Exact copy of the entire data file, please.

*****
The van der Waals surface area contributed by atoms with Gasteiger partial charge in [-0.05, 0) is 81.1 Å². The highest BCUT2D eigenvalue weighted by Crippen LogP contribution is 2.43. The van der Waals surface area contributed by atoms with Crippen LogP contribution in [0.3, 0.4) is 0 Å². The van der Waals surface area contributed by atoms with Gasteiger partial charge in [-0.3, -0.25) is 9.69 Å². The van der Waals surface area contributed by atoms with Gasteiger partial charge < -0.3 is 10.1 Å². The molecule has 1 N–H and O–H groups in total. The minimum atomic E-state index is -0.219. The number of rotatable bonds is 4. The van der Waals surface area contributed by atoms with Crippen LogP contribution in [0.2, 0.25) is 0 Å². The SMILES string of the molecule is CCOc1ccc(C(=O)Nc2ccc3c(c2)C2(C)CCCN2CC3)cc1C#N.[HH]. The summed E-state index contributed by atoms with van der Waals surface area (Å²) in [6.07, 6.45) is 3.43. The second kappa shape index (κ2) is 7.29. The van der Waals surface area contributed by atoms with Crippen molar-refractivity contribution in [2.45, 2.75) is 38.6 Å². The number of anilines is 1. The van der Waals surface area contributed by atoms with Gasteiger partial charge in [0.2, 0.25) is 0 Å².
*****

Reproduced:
The van der Waals surface area contributed by atoms with Gasteiger partial charge in [-0.05, 0) is 81.1 Å². The highest BCUT2D eigenvalue weighted by Crippen LogP contribution is 2.43. The van der Waals surface area contributed by atoms with Crippen LogP contribution in [0.3, 0.4) is 0 Å². The van der Waals surface area contributed by atoms with Gasteiger partial charge in [-0.3, -0.25) is 9.69 Å². The van der Waals surface area contributed by atoms with Gasteiger partial charge < -0.3 is 10.1 Å². The molecule has 1 N–H and O–H groups in total. The minimum atomic E-state index is -0.219. The number of rotatable bonds is 4. The van der Waals surface area contributed by atoms with Crippen LogP contribution in [0.2, 0.25) is 0 Å². The SMILES string of the molecule is CCOc1ccc(C(=O)Nc2ccc3c(c2)C2(C)CCCN2CC3)cc1C#N.[HH]. The summed E-state index contributed by atoms with van der Waals surface area (Å²) in [6.07, 6.45) is 3.43. The second kappa shape index (κ2) is 7.29. The van der Waals surface area contributed by atoms with Crippen molar-refractivity contribution in [2.45, 2.75) is 38.6 Å². The number of anilines is 1. The van der Waals surface area contributed by atoms with Gasteiger partial charge in [0.2, 0.25) is 0 Å².